"Ithimid rís um thráthnóna."

Translation:We eat rice in the evening.

4 years ago

24 Comments


https://www.duolingo.com/galaxyrocker

um isn't really used in some dialects, however.

From GnaG:

um is mostly still in use in Munster, but also in the standard. In northern dialects, in part, other prepositions are taken in its place.

4 years ago

https://www.duolingo.com/Nina462140
Nina462140
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What would be used elsewhere.

3 years ago

https://www.duolingo.com/galaxyrocker

Just tráthnóna by itself

Bhí mé ann tráthnóna -> I was there in the afternoon

3 years ago

https://www.duolingo.com/Nina462140
Nina462140
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GRMA!

3 years ago

https://www.duolingo.com/ffirdafz
ffirdafz
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This is quite beside the point, but the preposition "um" vaguely reminds me with the German "um" ._.

3 years ago

https://www.duolingo.com/iad58g
iad58g
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It's not beside the point: apparently the two are related (both eventually from Proto-Indo-European *h₂m̥bʰi ‎‘round about, around’).

2 years ago

https://www.duolingo.com/ffirdafz
ffirdafz
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GRMA for the explanation!

1 year ago

https://www.duolingo.com/centonola
centonola
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In Ulm, um Ulm, und um Ulm herum... :)

3 years ago

https://www.duolingo.com/4meerschweinchen
4meerschweinchen
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haha, me too :)

3 years ago

https://www.duolingo.com/coreyhus
coreyhus
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Could you use 'ar' in place of 'um' here, as with 'ar maidin'?

3 years ago

https://www.duolingo.com/scilling
scilling
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Judging by the dictionary entries, ar is preferred for the morning and midnight (ar an meán oíche), um is preferred for noon (um nóin) and the afternoon/evening, and san is preferred for the night.

3 years ago

https://www.duolingo.com/EireCailin

Where is the word "the" in this sentence?

2 years ago

https://www.duolingo.com/scilling
scilling
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In the English translation. This is an instance where Irish doesn’t take an article, but English does.

2 years ago

https://www.duolingo.com/Conchubhar1987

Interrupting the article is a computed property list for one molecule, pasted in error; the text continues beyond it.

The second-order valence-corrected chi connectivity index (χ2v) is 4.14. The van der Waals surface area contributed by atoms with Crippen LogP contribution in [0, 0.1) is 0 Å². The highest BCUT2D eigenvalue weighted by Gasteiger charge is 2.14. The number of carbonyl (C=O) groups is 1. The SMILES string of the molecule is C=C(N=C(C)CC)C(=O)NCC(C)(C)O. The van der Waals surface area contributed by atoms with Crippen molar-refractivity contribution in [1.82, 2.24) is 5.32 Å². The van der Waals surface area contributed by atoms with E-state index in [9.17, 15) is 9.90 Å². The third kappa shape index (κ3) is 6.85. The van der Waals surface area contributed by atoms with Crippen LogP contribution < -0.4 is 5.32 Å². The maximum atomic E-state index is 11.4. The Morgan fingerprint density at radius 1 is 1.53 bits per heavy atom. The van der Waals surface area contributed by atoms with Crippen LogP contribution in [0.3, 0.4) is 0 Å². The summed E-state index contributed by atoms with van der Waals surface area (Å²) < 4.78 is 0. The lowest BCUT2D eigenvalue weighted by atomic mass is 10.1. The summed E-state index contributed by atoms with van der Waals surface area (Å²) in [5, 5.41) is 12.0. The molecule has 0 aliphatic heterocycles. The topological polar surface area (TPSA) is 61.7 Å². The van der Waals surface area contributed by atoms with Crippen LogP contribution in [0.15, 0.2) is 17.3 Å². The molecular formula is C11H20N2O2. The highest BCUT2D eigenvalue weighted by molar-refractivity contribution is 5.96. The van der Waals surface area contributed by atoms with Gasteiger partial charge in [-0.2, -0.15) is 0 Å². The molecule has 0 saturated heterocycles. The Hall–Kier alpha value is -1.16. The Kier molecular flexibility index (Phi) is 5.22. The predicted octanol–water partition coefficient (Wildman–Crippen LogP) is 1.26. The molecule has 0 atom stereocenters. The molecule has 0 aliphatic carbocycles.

Can um suggest both every afternoon and this (one) afternoon?

2 years ago

https://www.duolingo.com/scilling
scilling
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When a habitual verb is used, then um would suggest every afternoon/evening.

2 years ago

https://www.duolingo.com/ShaneStova

Why um instead of sa or san? I don't get it and please be simple

2 years ago

https://www.duolingo.com/Knocksedan

For the same reason that we say "in the morning" but "at night" in English. It's just customary usage, habits that have grown up over time, and Irish developed different habits than English.

2 years ago

https://www.duolingo.com/JohnWilkinson1

Should this be a valid translation "we eat rice around evening"? If not how would you say that in Irish?

1 year ago

https://www.duolingo.com/Knocksedan

No, it shouldn't - um thráthnóna is a widely used phrase that everyone will interpret as "in the afternoon/evening"

You use thart ar for the around/about sense of approximate times, though tráthnóna is already so non-specific that "around evening" doesn't really make a whole lot of sense, in English or in Irish.

1 year ago

https://www.duolingo.com/Bedl0w
Bedl0w
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I thought um was about. I was never taught any other meanings

1 year ago

https://www.duolingo.com/Knocksedan

um does mean "about". But just as we don't translate ar maidin as "on morning", um thráthnóna doesn't mean "about evening".

1 year ago

https://www.duolingo.com/Bedl0w
Bedl0w
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I think it could mean some time around about the afternoon. When I was growing up afternoon was after dinner. Evening was vaguely when it was getting dark but once it was dark it was night, so evening was hardly ever mentioned; maybe it was between getting dark and tea time, but this was only in the winter!

1 year ago

https://www.duolingo.com/John365571

I would like more information on this. as an English speaker this is seems more likely to be evening because that is the meal in the latter part of the day. While lunch is midday-ish. But evening can mean the early part of night for me which isn't covered by trathnona. The period between noon and night seems very long, particularly when in summer night may come at a very late time.

1 year ago

https://www.duolingo.com/SatharnPHL

The midday meal can also be "dinner" - the prevalence of "lunch" at midday, and "dinner" latter in the day wasn't always the case, and at least in Ireland, the evening meal is still "tea" in many families (teatime doesn't just mean a cup of tea and a biscuit), though dinner is also widely used.

Even the Wikipedia article on "Dinner" says:

Dinner usually refers to the most significant and important meal of the day, which can be the noon or the evening meal.
https://en.wikipedia.org/wiki/Dinner

1 year ago
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